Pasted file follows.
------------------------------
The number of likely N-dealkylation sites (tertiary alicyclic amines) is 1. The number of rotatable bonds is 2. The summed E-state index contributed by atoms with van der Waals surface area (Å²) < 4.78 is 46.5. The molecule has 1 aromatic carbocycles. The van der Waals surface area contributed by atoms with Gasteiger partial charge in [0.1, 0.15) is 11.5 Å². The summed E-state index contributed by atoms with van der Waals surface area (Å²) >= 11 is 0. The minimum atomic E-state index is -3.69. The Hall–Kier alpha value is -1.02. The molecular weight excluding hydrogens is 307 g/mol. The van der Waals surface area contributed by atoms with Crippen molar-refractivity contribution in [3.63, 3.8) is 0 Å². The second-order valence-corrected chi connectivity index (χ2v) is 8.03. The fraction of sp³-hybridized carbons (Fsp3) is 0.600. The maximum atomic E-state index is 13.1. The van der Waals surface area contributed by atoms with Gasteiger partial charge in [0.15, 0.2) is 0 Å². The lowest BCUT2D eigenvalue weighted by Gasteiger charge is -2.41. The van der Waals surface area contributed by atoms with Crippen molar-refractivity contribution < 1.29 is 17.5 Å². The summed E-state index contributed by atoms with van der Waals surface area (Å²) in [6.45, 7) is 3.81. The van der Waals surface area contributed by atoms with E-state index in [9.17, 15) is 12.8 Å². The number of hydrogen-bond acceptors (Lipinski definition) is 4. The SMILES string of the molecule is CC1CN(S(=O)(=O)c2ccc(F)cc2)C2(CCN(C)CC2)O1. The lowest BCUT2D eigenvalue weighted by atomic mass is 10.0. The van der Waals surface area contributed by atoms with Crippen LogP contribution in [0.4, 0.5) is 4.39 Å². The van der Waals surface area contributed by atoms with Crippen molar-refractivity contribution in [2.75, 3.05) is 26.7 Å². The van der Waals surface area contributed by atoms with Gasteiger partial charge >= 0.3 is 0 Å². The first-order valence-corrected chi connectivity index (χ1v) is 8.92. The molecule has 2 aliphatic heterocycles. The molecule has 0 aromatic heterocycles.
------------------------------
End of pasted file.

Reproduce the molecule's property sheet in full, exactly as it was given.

The number of likely N-dealkylation sites (tertiary alicyclic amines) is 1. The number of rotatable bonds is 2. The summed E-state index contributed by atoms with van der Waals surface area (Å²) < 4.78 is 46.5. The molecule has 1 aromatic carbocycles. The van der Waals surface area contributed by atoms with Gasteiger partial charge in [0.1, 0.15) is 11.5 Å². The summed E-state index contributed by atoms with van der Waals surface area (Å²) >= 11 is 0. The minimum atomic E-state index is -3.69. The Hall–Kier alpha value is -1.02. The molecular weight excluding hydrogens is 307 g/mol. The van der Waals surface area contributed by atoms with Crippen molar-refractivity contribution in [3.63, 3.8) is 0 Å². The second-order valence-corrected chi connectivity index (χ2v) is 8.03. The fraction of sp³-hybridized carbons (Fsp3) is 0.600. The maximum atomic E-state index is 13.1. The van der Waals surface area contributed by atoms with Gasteiger partial charge in [0.15, 0.2) is 0 Å². The lowest BCUT2D eigenvalue weighted by Gasteiger charge is -2.41. The van der Waals surface area contributed by atoms with Crippen molar-refractivity contribution < 1.29 is 17.5 Å². The summed E-state index contributed by atoms with van der Waals surface area (Å²) in [6.45, 7) is 3.81. The van der Waals surface area contributed by atoms with E-state index in [9.17, 15) is 12.8 Å². The number of hydrogen-bond acceptors (Lipinski definition) is 4. The SMILES string of the molecule is CC1CN(S(=O)(=O)c2ccc(F)cc2)C2(CCN(C)CC2)O1. The lowest BCUT2D eigenvalue weighted by atomic mass is 10.0. The van der Waals surface area contributed by atoms with Crippen LogP contribution in [0.4, 0.5) is 4.39 Å². The van der Waals surface area contributed by atoms with Crippen molar-refractivity contribution in [2.75, 3.05) is 26.7 Å². The van der Waals surface area contributed by atoms with Gasteiger partial charge >= 0.3 is 0 Å². The first-order valence-corrected chi connectivity index (χ1v) is 8.92. The molecule has 2 aliphatic heterocycles. The molecule has 0 aromatic heterocycles.